If you have an interest–only mortgage, you may have arranged to pay off the capital at the end of the term by paying money into an investment or savings plan such as:
- an endowment policy;
- an Individual Savings Account (ISA);
- a Personal Equity Plan (PEP); or
- a personal pension.
If your investment or savings plan does not grow enough to meet its target amount, you may owe your mortgage lender a large amount of money when the mortgage term finishes. You need to check your investment or savings plan regularly to see if it is on track to pay out its target amount.
If it isn’t, you should make plans now to make up the shortfall. Below are some ways you can do this, and you can use more than one.
Ways to make up a shortfall
- Make changes to your mortgage by:
- asking your lender to switch part of your mortgage and the amount of your projected shortfall to a repayment method; or
- asking your lender to convert your whole mortgage to a repayment method; or
- repaying part of your mortgage early by paying off a lump sum, by overpaying each month, or by extending the term of the mortgage.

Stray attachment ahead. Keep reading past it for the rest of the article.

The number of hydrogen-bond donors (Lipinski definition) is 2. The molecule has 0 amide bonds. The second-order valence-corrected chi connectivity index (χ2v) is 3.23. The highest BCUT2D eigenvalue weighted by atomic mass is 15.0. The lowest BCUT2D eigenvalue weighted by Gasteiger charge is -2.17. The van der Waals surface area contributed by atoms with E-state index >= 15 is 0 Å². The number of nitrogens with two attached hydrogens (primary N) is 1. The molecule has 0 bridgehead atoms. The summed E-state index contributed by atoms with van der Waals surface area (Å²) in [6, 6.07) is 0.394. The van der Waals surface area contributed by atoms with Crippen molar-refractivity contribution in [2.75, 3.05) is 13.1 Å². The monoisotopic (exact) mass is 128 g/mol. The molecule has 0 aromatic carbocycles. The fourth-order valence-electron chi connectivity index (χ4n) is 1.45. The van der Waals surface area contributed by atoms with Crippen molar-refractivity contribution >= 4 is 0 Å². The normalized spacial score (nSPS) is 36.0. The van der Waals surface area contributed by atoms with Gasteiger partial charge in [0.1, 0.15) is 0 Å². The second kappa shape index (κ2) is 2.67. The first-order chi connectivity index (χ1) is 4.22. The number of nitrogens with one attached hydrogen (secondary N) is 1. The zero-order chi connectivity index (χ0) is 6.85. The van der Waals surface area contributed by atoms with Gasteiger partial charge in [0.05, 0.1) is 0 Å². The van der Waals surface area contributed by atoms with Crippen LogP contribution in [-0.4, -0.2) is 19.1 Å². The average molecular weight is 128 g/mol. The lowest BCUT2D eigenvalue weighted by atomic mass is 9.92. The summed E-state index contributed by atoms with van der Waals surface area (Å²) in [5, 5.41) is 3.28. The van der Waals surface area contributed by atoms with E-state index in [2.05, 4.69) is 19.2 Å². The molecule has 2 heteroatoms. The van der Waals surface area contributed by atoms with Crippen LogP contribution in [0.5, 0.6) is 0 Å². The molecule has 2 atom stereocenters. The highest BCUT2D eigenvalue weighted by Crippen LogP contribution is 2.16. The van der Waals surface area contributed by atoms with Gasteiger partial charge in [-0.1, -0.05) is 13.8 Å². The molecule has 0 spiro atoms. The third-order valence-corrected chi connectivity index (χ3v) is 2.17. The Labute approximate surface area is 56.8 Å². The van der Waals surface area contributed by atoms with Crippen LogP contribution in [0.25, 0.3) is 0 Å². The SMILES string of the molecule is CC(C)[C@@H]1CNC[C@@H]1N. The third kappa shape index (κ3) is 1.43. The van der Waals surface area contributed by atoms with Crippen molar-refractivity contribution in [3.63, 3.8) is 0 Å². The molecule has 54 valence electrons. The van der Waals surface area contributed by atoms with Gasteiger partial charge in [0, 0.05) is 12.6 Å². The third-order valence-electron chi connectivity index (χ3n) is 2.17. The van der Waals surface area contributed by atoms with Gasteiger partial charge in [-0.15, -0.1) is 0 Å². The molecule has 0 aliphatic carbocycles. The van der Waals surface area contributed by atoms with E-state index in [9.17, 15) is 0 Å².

- Start an additional investment or savings plan by:
- using a cash savings account; or
- using a stocks and shares ISA to pay off the shortfall.
- Make changes to your existing investment or savings plan by:
- extending the term; or
- topping up your plan by paying in more each month.
There are pros and cons to all of these options and some offer more certainty than others. Always take advice if you are not sure which option is right for you.
What if I can’t avoid a shortfall?
Firstly, when your investment or savings plan pays out at the end of the mortgage term, you should pay all the money into your mortgage to find out exactly how much you still owe the lender. You then need to look at how best to pay off the shortfall.
Talk to your lender as soon as possible. You may have a number of options available to you, including paying the shortfall from savings you have elsewhere, or discussing a new repayment period with your lender to pay the shortfall. The quickest way may be to carry on with your previous monthly payment, although you may be able to agree a lower payment over a longer term. You should avoid extending the term beyond your retirement, unless you’re sure you can afford it.
In general, provided you keep up the new agreed monthly mortgage payments, you should not lose your home as a result of the shortfall.